Sunday, March 28, 2010

A photograph says a thousand words...but to whom?

Greatness is thrust into the open world for all to see, but only at times, can the perspective eye appreciate such awesome wonders. I've spent a good time looking through past photos of my venturings here in Taiwan and while they are great to look at and bring back memories of old, I think I am left with a stumped feeling. For I think, why am I looking at these pictures of experiences that were rather than experiencing the now. I think photographs do an okay job at taking in the experience and sharing it with others. People who want to know that I'm safe, that I'm having fun, that I'm still Brandon can look at these pictures as proof of relying on such introspective ideas. In a broader scope though, the photograph really doesn't explain a whole lot, the photo leaves the viewer with only a glimmer of the true experience.

A single image can say a thousand words, but to whom? These words are meant for the one experiencing them, not for the viewer to decide. That's what I find most haunting about a photograph, is that it can be the most mesmerizing thing, yet at the same time, be the most deceivable. It is impossible for a photograph to take on the job of representing the day-to-day depth of being in the moment and living up to the breadth of that moment, the intricacies behind the smells of cedar, the layers of mountain tops, the feeling of sunken grass beneath the feet, or the still-subtle taste of milk tea on my lips. And while I'm smiling in this photo expressing happiness, maybe I'm really lonely. Or while I'm making a goofy face in that photo, maybe I'm just aiming to be excepted by this new and different culture by the only means in which I know how. Then again, maybe it's all what the viewer sees, that I'm smiling because I'm happier than I've ever been or I'm making a goofy face just because I'm a goofy kid.

I find that while living here, I try to avoid the stigma behind a guy trapped behind a camera and try to open myself up to the experiences of the now. While in places unknown, I observe and try to the best of my ability to match my observations, become a mirror in which to imitate the life surrounding me. Being in this new environment, with fresh views to explore, a new language to develop, and new rules and laws, allows me in some ways to be a kid again, to take it all in and live it like it was my first and last day. To breathe in the orange fragrance ('hen xiang') as I try to fit as naturally into the space I have found myself in. I try the things that were once unusual in hopes of gaining a further understanding of the people I surround myself with. That instead of capturing them with a lens, a photo that welts inside a memory bank, I am rather able to take in the behavior of the people, really try to understand their movements and their way of life, in order to capture them individually as a whole. I was once told that I was the type in which "while in Rome, does as the Romans do". It's hard for me to disagree with this statement because I am wanting the life awaiting behind the curtain after I step onto a new stage of experience. And as I balance the individual self with that of a new discovery of being, I step into a place of understanding and learning. I acknowledge that it is through self trial and sacrifice that great things form.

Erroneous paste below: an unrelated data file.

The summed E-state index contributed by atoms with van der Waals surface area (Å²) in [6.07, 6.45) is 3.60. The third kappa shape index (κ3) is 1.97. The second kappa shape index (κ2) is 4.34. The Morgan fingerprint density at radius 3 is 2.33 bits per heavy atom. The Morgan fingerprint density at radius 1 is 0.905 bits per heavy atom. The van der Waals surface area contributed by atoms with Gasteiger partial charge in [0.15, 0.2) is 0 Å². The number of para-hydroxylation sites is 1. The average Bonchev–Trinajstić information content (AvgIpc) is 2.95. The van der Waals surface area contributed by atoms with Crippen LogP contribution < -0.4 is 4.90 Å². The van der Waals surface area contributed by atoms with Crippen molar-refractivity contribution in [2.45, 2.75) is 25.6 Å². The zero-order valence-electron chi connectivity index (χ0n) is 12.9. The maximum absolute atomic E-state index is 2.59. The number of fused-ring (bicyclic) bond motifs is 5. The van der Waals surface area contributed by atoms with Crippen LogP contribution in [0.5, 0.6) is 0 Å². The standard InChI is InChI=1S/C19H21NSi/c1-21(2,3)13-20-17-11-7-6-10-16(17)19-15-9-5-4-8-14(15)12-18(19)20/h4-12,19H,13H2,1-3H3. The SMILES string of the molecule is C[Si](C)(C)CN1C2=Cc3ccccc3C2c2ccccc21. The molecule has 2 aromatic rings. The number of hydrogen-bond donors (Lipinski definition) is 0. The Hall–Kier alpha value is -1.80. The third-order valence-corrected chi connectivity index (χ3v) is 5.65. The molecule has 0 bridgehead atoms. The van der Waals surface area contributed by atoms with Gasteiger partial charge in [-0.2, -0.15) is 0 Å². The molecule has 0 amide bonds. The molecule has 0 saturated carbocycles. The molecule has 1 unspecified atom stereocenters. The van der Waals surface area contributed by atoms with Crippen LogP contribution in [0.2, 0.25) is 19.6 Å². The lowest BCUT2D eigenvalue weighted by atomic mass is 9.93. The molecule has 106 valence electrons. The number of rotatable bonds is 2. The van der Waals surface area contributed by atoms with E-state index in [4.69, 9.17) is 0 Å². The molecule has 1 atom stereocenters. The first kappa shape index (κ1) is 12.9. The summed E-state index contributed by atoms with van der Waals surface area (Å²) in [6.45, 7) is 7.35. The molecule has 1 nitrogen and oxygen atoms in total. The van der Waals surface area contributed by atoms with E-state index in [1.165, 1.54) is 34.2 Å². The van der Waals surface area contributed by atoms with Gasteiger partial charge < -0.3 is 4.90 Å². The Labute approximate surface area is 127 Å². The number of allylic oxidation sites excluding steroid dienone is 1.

I'll continue the picture postings and the sensical data in hopes of creating a picture worthy of a thousand words whispered softly into the ears of the ones I love in hopes that they catch a glimmer of a moment here. But know that it's just a moment.


  1. So true! I've been asking myself some of the same questions lately. I feel as though in this age of social media that pictures are taken merely to show what places one's been to and which people one is hanging out with. But honestly, sometimes taking pictures of such events and of such people detracts from the actual experience.

    It's interesting how you say that sometimes we create a false sense of how we really are--a smile when we're feeling lonely, or a goofy face when we're trying to fit in and be accepted. I wonder when we look back at those pictures, if our memories will be distorted as well. Will we remember the loneliness or the awkwardness we were feeling?

    Anyhow, I really enjoy your posts! They keep me thinking.

  2. This is intriguing, Brandon. I'm such a huge fan of photography, so what an interesting perspective. You know, this is partly the reason I deleted my Facebook, because I felt I was living through photographs of myself, rather than living and realizing who I was at present. I've never thought of that idea of what persona people are portraying in photographs, behind the expression, although I've never been a fan of posed photos for that very reason. Interesting...I'll have to think about this for a while before I say too much!